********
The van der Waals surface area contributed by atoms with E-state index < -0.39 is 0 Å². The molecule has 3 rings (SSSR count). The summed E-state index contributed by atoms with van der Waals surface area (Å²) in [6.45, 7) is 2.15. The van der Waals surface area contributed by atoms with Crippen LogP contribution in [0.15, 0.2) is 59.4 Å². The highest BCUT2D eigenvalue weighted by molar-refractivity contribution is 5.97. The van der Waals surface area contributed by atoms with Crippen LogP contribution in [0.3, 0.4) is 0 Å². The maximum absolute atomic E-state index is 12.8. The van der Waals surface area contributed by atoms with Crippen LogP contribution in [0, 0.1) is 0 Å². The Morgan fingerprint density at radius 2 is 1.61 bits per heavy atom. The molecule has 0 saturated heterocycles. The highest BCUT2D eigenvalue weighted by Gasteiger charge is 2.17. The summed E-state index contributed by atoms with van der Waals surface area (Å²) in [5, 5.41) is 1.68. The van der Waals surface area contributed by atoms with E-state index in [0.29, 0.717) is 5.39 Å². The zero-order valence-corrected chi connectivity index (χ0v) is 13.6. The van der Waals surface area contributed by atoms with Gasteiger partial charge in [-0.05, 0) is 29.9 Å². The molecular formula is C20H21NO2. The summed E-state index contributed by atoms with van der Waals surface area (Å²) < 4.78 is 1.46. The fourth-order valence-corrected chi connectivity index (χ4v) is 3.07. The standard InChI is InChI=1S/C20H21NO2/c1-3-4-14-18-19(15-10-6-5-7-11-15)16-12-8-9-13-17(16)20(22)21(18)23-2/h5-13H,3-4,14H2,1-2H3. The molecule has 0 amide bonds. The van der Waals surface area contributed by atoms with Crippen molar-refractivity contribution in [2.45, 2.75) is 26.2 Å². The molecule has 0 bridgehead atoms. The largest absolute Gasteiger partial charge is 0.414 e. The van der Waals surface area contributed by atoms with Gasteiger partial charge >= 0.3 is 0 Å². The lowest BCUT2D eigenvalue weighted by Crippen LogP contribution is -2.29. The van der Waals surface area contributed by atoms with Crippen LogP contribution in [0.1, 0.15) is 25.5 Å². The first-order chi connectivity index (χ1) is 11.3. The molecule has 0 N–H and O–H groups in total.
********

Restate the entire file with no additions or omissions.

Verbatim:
The van der Waals surface area contributed by atoms with E-state index < -0.39 is 0 Å². The molecule has 3 rings (SSSR count). The summed E-state index contributed by atoms with van der Waals surface area (Å²) in [6.45, 7) is 2.15. The van der Waals surface area contributed by atoms with Crippen LogP contribution in [0.15, 0.2) is 59.4 Å². The highest BCUT2D eigenvalue weighted by molar-refractivity contribution is 5.97. The van der Waals surface area contributed by atoms with Crippen LogP contribution in [0.3, 0.4) is 0 Å². The maximum absolute atomic E-state index is 12.8. The van der Waals surface area contributed by atoms with Crippen LogP contribution in [0, 0.1) is 0 Å². The Morgan fingerprint density at radius 2 is 1.61 bits per heavy atom. The molecule has 0 saturated heterocycles. The highest BCUT2D eigenvalue weighted by Gasteiger charge is 2.17. The summed E-state index contributed by atoms with van der Waals surface area (Å²) in [5, 5.41) is 1.68. The van der Waals surface area contributed by atoms with E-state index in [0.29, 0.717) is 5.39 Å². The zero-order valence-corrected chi connectivity index (χ0v) is 13.6. The van der Waals surface area contributed by atoms with Gasteiger partial charge in [-0.05, 0) is 29.9 Å². The molecular formula is C20H21NO2. The summed E-state index contributed by atoms with van der Waals surface area (Å²) < 4.78 is 1.46. The fourth-order valence-corrected chi connectivity index (χ4v) is 3.07. The standard InChI is InChI=1S/C20H21NO2/c1-3-4-14-18-19(15-10-6-5-7-11-15)16-12-8-9-13-17(16)20(22)21(18)23-2/h5-13H,3-4,14H2,1-2H3. The molecule has 0 amide bonds. The van der Waals surface area contributed by atoms with Crippen molar-refractivity contribution in [2.45, 2.75) is 26.2 Å². The molecule has 0 bridgehead atoms. The largest absolute Gasteiger partial charge is 0.414 e. The van der Waals surface area contributed by atoms with Gasteiger partial charge >= 0.3 is 0 Å². The lowest BCUT2D eigenvalue weighted by Crippen LogP contribution is -2.29. The van der Waals surface area contributed by atoms with Crippen LogP contribution in [0.1, 0.15) is 25.5 Å². The first-order chi connectivity index (χ1) is 11.3. The molecule has 0 N–H and O–H groups in total.